Considering that Rossini's opera buffa "La pietra del paragone" (The Touchstone) is hardly ever staged and that its title is not even known through its overture, like "La scala di seta" or "La gazza ladra," music lovers can be forgiven for being in the dark about this sparklingly luminous work. One of Rossini's first operas, it was written for Milan's La Scala and premiered there in 1812. It was a resounding success - in spite of its standard libretto filled with disguises, mistaken identities and trials of love and loyalty. But it boasts a splendidly varied orchestral writing, which includes dramatic hunt and storm scenes, and betrays a love of language and wordplay which presages Rossini's later works. For this alone, it deserves an above-average treatment.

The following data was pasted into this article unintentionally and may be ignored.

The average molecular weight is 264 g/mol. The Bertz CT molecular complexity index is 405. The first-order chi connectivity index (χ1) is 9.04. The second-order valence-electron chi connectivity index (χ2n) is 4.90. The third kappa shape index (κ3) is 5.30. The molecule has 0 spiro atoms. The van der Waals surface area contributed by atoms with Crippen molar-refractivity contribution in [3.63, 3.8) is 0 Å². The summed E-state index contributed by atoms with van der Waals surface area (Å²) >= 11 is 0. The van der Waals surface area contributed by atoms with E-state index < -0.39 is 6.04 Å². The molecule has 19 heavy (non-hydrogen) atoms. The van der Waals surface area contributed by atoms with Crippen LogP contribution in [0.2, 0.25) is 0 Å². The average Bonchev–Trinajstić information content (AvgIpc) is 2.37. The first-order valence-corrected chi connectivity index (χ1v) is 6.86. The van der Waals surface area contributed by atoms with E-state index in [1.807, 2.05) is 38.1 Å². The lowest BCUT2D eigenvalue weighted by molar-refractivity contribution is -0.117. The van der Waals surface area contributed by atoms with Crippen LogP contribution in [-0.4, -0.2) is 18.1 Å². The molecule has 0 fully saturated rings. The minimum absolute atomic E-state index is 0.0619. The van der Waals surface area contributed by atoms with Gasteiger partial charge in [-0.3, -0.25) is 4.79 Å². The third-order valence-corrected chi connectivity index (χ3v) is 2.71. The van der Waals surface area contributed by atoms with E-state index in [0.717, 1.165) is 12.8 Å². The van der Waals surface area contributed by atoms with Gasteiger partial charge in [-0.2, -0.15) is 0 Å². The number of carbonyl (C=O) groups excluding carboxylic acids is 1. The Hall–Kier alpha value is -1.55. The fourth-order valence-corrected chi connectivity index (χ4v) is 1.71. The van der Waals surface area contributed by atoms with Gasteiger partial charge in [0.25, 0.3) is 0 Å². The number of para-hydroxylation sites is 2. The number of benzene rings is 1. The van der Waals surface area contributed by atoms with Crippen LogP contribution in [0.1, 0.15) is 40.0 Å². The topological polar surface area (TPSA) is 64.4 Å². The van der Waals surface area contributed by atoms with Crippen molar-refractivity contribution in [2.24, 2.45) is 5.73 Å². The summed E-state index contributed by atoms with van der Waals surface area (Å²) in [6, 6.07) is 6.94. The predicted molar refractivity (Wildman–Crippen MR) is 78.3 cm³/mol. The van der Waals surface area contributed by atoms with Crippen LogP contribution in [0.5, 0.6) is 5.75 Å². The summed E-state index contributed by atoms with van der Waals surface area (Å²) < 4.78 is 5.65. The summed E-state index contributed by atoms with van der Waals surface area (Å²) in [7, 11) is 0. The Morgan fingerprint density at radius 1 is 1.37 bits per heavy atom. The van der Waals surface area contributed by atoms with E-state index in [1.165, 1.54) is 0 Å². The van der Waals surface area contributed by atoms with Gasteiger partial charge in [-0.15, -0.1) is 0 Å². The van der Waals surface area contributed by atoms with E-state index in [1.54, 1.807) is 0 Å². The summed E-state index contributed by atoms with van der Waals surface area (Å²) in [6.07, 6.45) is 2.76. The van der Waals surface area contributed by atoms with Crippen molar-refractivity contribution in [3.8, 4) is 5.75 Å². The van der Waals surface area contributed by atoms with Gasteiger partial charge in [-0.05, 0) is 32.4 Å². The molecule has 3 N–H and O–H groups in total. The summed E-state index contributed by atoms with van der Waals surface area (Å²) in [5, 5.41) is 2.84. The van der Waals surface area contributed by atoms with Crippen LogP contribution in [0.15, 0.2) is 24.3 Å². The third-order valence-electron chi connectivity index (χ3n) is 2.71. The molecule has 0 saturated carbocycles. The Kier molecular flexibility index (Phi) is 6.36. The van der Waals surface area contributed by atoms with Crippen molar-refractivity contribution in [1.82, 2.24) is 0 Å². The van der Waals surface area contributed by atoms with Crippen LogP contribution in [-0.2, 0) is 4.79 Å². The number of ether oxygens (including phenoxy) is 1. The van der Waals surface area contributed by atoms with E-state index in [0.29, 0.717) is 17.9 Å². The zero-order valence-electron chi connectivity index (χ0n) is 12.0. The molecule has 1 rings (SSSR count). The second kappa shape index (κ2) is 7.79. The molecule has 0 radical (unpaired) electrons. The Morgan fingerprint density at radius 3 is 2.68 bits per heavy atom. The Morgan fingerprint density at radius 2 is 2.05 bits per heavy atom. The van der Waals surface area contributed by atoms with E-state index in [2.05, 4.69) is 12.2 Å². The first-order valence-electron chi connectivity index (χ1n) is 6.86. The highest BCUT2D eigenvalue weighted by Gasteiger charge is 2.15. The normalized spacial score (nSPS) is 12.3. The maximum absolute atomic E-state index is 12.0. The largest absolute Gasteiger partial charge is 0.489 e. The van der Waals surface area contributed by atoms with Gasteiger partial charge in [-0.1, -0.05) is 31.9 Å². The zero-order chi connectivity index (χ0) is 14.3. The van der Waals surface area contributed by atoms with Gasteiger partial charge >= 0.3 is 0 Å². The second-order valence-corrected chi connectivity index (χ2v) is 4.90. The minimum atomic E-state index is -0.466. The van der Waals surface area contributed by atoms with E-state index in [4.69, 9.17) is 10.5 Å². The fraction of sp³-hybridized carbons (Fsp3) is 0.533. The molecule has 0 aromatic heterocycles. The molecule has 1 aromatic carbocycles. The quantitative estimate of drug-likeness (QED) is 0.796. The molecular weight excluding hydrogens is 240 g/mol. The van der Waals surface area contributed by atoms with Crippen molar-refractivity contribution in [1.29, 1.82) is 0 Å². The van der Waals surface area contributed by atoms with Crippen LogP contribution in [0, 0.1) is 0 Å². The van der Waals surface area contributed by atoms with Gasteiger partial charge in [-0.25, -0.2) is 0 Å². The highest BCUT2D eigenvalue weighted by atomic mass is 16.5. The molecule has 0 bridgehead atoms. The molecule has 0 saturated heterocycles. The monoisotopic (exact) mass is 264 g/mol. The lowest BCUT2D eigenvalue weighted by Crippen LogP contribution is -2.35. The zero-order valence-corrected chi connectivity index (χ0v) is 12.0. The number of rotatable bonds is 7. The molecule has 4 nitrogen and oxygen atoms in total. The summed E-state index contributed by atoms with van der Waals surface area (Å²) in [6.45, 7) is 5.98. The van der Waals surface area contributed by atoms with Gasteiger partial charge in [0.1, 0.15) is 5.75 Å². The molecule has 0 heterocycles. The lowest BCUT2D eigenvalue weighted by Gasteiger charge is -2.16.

The plot is almost as traditional as the music, but one difference makes this Convitato di Pietra unusually interesting and unique: Don Giovanni's servant is not Leporello but the archetype of the Neapolitan tradition of the Commedia dell'Arte, Pulcinella. It is fascinating to consider these two characters in tandem: both have a huge stage tradition behind them, yet could not be more different from each other. Pulcinella is extraordinarily comic, cunning and concrete, giving the librettist the opportunity to operate both inside and outside the plot, a device typical of the Commedia dell'Arte whereby the leading characters continually come out of the story to confide in the audience, then re-enter the plot. The character of Don Giovanni yields in importance to Pulcinella to such an extent that it is the latter who is truly the leading light of the opera.